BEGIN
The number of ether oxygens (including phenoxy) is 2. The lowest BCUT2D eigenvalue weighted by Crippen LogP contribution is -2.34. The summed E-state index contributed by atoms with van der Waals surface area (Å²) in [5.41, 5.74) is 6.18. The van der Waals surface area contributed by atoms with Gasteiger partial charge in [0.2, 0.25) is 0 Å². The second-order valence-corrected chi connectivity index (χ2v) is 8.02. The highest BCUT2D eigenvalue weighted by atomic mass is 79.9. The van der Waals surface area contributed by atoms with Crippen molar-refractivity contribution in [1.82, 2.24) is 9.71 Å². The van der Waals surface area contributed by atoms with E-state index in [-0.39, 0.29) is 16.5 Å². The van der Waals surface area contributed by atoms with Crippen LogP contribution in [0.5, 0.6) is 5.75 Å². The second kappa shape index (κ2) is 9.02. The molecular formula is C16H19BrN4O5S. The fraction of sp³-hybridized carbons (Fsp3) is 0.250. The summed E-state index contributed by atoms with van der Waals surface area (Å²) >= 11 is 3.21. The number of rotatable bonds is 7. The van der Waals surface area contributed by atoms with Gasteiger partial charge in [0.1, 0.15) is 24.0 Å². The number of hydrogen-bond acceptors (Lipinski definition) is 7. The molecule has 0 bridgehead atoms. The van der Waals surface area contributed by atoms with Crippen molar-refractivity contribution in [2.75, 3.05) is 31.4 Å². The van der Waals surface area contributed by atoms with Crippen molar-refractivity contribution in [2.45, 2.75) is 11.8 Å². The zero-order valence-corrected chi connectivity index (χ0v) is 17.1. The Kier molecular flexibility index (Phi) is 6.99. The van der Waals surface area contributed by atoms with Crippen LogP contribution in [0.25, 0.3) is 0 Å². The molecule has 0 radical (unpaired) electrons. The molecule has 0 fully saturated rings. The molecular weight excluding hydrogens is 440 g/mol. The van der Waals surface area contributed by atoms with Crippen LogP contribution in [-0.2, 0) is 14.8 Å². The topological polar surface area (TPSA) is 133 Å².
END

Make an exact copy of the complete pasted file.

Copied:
The number of ether oxygens (including phenoxy) is 2. The lowest BCUT2D eigenvalue weighted by Crippen LogP contribution is -2.34. The summed E-state index contributed by atoms with van der Waals surface area (Å²) in [5.41, 5.74) is 6.18. The van der Waals surface area contributed by atoms with Gasteiger partial charge in [0.2, 0.25) is 0 Å². The second-order valence-corrected chi connectivity index (χ2v) is 8.02. The highest BCUT2D eigenvalue weighted by atomic mass is 79.9. The van der Waals surface area contributed by atoms with Crippen molar-refractivity contribution in [1.82, 2.24) is 9.71 Å². The van der Waals surface area contributed by atoms with E-state index in [-0.39, 0.29) is 16.5 Å². The van der Waals surface area contributed by atoms with Crippen LogP contribution in [0.5, 0.6) is 5.75 Å². The second kappa shape index (κ2) is 9.02. The molecular formula is C16H19BrN4O5S. The fraction of sp³-hybridized carbons (Fsp3) is 0.250. The summed E-state index contributed by atoms with van der Waals surface area (Å²) >= 11 is 3.21. The number of rotatable bonds is 7. The van der Waals surface area contributed by atoms with Gasteiger partial charge in [0.1, 0.15) is 24.0 Å². The number of hydrogen-bond acceptors (Lipinski definition) is 7. The molecule has 0 bridgehead atoms. The van der Waals surface area contributed by atoms with Crippen molar-refractivity contribution in [2.75, 3.05) is 31.4 Å². The van der Waals surface area contributed by atoms with Crippen molar-refractivity contribution in [2.45, 2.75) is 11.8 Å². The zero-order valence-corrected chi connectivity index (χ0v) is 17.1. The Kier molecular flexibility index (Phi) is 6.99. The van der Waals surface area contributed by atoms with Crippen LogP contribution in [0.25, 0.3) is 0 Å². The molecule has 0 radical (unpaired) electrons. The molecule has 0 fully saturated rings. The molecular weight excluding hydrogens is 440 g/mol. The van der Waals surface area contributed by atoms with Crippen LogP contribution in [-0.2, 0) is 14.8 Å². The topological polar surface area (TPSA) is 133 Å².